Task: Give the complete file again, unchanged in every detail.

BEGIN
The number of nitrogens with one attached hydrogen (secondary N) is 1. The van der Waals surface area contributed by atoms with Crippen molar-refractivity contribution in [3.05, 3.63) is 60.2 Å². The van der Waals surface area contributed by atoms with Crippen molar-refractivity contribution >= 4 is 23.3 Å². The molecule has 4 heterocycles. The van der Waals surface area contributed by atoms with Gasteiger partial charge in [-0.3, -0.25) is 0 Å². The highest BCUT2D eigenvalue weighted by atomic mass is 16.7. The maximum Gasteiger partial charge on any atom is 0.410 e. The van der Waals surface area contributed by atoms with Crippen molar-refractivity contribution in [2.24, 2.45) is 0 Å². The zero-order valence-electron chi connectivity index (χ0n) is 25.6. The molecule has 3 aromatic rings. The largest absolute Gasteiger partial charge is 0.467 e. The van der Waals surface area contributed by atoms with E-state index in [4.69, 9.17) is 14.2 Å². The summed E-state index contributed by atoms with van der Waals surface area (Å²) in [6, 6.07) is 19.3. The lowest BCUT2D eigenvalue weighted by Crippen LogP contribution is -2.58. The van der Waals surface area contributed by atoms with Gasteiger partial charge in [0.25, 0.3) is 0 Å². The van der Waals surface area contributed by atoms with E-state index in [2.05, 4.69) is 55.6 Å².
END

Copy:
The number of nitrogens with one attached hydrogen (secondary N) is 1. The van der Waals surface area contributed by atoms with Crippen molar-refractivity contribution in [3.05, 3.63) is 60.2 Å². The van der Waals surface area contributed by atoms with Crippen molar-refractivity contribution >= 4 is 23.3 Å². The molecule has 4 heterocycles. The van der Waals surface area contributed by atoms with Gasteiger partial charge in [-0.3, -0.25) is 0 Å². The highest BCUT2D eigenvalue weighted by atomic mass is 16.7. The maximum Gasteiger partial charge on any atom is 0.410 e. The van der Waals surface area contributed by atoms with Crippen molar-refractivity contribution in [2.24, 2.45) is 0 Å². The zero-order valence-electron chi connectivity index (χ0n) is 25.6. The molecule has 3 aromatic rings. The largest absolute Gasteiger partial charge is 0.467 e. The van der Waals surface area contributed by atoms with E-state index in [4.69, 9.17) is 14.2 Å². The summed E-state index contributed by atoms with van der Waals surface area (Å²) in [6, 6.07) is 19.3. The lowest BCUT2D eigenvalue weighted by Crippen LogP contribution is -2.58. The van der Waals surface area contributed by atoms with Gasteiger partial charge in [0.25, 0.3) is 0 Å². The van der Waals surface area contributed by atoms with E-state index in [2.05, 4.69) is 55.6 Å².